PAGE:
Investigational New Drugs

, Volume 25, Issue 3, pp 259–263 | Cite as

Phase II clinical and pharmacologic study of radiation therapy and carboxyamido-triazole (CAI) in adults with newly diagnosed glioblastoma multiforme

  • Tom Mikkelsen
  • Richard Lush
  • Stuart A. Grossman
  • Kathryn A. Carson
  • Joy D. FisherEmail author
  • Jane B. Alavi
  • Steve Rosenfeld
Phase II Studies


Introduction: Carboxyamido-triazole (CAI) is a synthetic inhibitor of non-voltage-gated calcium channels that reversibly inhibits angiogenesis, tumor cell proliferation, and metastatic potential. This study examined the efficacy, safety and pharmacokinetics of oral CAI in the treatment of patients with newly diagnosed glioblastoma multiforme (GBM) in an open-label, single arm non-randomized phase 2 trial.

Methods: Eligible patients with histologically confirmed GBM started CAI therapy (250 mg daily) on the first day of radiation (6000 cGy in 30 fractions) and continued until progression, unless side effects became intolerable. The primary outcome was survival compared to historical controls within the NABTT CNS Consortium database. Secondary outcomes included toxicity and pharmacokinetic parameters.

Results: Fifty-five patients were enrolled with a median Karnofsky performance status of 90 and age of 56 years. Forty-six (84%) of these patients had debulking surgeries and 52 have died. The median survival was 10.3 months (95% confidence interval (CI), 8.5–12.8) compared to 12.1 months (95% CI, 10.3–13.3) in the NABTT reference group (p = 0.97). Significant toxicities included 2 incidents of reversible vision loss. The mean CAI plasma concentration for patients taking enzyme inducing antiepileptic drugs (EIAED) was 1.35 ±1.22 compared to 4.06 ± 1.50 (p < 0.001) for subjects not taking these agents. Overall survival and grade ≥ 3 toxicities were comparable by EIAED status.

Conclusions: This study demonstrated that (1) CAI can be administered safely with concomitant cranial irradiation, (2) the pharmacokinetics of CAI are significantly affected by co-administration of EIAED, and (3) the survival of patients with newly diagnosed GBM was not improved with this novel agent, despite achieving adequate drug levels.


CAI Phase II Angiogenesis GBM 





Confidence interval


enzyme inducing anticonvulsants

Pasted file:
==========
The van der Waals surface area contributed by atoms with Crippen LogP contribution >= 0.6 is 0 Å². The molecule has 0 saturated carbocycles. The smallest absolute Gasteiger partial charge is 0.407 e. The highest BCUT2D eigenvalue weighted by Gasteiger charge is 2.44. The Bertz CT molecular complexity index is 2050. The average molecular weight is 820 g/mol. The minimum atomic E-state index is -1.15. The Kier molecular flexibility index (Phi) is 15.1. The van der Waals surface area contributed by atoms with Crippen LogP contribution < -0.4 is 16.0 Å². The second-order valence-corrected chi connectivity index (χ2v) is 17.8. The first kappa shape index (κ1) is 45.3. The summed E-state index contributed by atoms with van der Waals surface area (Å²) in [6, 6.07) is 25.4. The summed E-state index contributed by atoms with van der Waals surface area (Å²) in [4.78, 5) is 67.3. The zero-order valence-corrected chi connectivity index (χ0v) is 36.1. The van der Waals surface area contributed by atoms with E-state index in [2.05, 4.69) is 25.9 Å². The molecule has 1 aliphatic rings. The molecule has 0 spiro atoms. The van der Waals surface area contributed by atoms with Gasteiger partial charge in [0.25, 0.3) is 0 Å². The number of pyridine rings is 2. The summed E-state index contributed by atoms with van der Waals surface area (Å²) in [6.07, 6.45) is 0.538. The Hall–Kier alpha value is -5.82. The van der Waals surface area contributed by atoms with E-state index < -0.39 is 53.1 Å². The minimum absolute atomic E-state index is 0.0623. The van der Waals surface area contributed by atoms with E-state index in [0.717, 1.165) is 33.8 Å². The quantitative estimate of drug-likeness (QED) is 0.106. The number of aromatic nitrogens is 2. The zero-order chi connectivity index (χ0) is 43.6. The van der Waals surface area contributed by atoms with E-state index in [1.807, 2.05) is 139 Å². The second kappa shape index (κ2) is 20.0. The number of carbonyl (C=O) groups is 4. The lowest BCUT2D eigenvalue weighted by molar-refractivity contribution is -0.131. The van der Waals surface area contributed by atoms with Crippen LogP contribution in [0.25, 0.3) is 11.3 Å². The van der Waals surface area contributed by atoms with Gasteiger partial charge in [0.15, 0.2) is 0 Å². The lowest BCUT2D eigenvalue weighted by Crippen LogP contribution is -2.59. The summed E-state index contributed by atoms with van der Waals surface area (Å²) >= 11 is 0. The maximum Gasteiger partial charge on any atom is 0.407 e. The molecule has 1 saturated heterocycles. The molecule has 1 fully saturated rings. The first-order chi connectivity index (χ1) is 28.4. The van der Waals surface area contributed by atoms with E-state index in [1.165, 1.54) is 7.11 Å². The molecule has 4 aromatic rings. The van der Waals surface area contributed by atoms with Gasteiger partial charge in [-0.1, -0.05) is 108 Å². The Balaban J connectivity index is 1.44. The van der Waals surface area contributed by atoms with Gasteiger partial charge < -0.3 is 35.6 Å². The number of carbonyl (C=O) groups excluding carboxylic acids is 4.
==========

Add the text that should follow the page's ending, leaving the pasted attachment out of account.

glioblastoma multiforme


Karnofsky performance status


New Approaches to Brain Tumor Therapy


radiation therapy



Supported by NIH grant #CA062475.


  1. 1.
    Kohn EC, Liotta LA (1990) L651582: A novel antiproliferative and antimetastasis agent. J Natl Cancer Inst 82:54–60PubMedCrossRefGoogle Scholar
  2. 2.
    Felder CC, Ma AL, Liotta LA, Kohn EC (1991) The antiproliferative and antimetastatic compound L651582 inhibits muscarinic acetylcholine receptor-stimulated calcium influx and arachidonic acid release. J Pharmacol Exp Ther 257:967–971PubMedGoogle Scholar
  3. 3.
    Kohn EC, Sandeen MA, Liotta LA (1992) In vivo efficacy of a novel inhibitor of selected signal transduction pathways including calcium, arachidonate, and inositol phophates. Cancer Res 52:3208–3212PubMedGoogle Scholar
  4. 4.
    Jacobs W, Mikkelsen T, Smith R, Nelson K, Rosenblum ML, Kohn EC (1997) Inhibitory effects of CAI in glioblastoma growth and invasion. J Neurooncol 32:93–101PubMedCrossRefGoogle Scholar
  5. 5.
    Mauceri HJ, Hanna NN, Beckett MA, Gorski DH, Staba MJ, Stellato KA, Bigelow K, Heimann R, Gately S, Dhanabal M, Soff GA, Sukhatme VP, Kufe DW, Weichselbaum RR (1998) Combined effects of angiostatin and ionizing radiation in antitumour therapy. Nature 394:287–291PubMedCrossRefGoogle Scholar
  6. 6.
    Gorski DH, Mauceri HJ, Salloum RM, Gately S, Hellman S, Beckett MA, Sukhatme VP, Soff, GA, Kufe DW, Weichselbaum RR (1998) Potentiation of the antitumor effect of ionizing radiation by brief concomitant exposures to angiostatin. Cancer Res 58:5686–5689PubMedGoogle Scholar
  7. 7.
    Bauer KS, Figg WD, Hamilton JM, Jones EC, Premkumar A, Steinberg SM, Dyer V, Linehan WM, Pluda JM, Reed E (1999) A pharmacokinetically guided Phase II study of carboxyamido-triazole in androgen-independent prostate cancer. Clin Cancer Res 5:2324–2329PubMedGoogle Scholar